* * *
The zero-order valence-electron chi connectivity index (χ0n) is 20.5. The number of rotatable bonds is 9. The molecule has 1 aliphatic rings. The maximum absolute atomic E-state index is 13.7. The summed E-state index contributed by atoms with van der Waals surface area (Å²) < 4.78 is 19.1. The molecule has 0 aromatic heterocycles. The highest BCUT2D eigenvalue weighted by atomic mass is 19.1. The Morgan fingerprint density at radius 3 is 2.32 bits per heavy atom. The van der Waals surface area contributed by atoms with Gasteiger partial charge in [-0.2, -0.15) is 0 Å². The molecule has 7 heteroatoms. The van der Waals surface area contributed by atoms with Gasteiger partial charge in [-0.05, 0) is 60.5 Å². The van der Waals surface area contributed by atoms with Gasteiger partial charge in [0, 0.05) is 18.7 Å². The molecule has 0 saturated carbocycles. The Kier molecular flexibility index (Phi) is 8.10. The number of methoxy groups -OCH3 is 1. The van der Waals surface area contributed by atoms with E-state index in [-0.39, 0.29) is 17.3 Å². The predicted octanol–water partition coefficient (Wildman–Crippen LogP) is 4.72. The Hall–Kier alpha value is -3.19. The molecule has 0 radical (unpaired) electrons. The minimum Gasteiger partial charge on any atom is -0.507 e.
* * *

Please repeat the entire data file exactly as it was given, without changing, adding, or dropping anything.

The zero-order valence-electron chi connectivity index (χ0n) is 20.5. The number of rotatable bonds is 9. The molecule has 1 aliphatic rings. The maximum absolute atomic E-state index is 13.7. The summed E-state index contributed by atoms with van der Waals surface area (Å²) < 4.78 is 19.1. The molecule has 0 aromatic heterocycles. The highest BCUT2D eigenvalue weighted by atomic mass is 19.1. The Morgan fingerprint density at radius 3 is 2.32 bits per heavy atom. The van der Waals surface area contributed by atoms with Gasteiger partial charge in [-0.2, -0.15) is 0 Å². The molecule has 7 heteroatoms. The van der Waals surface area contributed by atoms with Gasteiger partial charge in [-0.05, 0) is 60.5 Å². The van der Waals surface area contributed by atoms with Gasteiger partial charge in [0, 0.05) is 18.7 Å². The molecule has 0 saturated carbocycles. The Kier molecular flexibility index (Phi) is 8.10. The number of methoxy groups -OCH3 is 1. The van der Waals surface area contributed by atoms with E-state index in [-0.39, 0.29) is 17.3 Å². The predicted octanol–water partition coefficient (Wildman–Crippen LogP) is 4.72. The Hall–Kier alpha value is -3.19. The molecule has 0 radical (unpaired) electrons. The minimum Gasteiger partial charge on any atom is -0.507 e.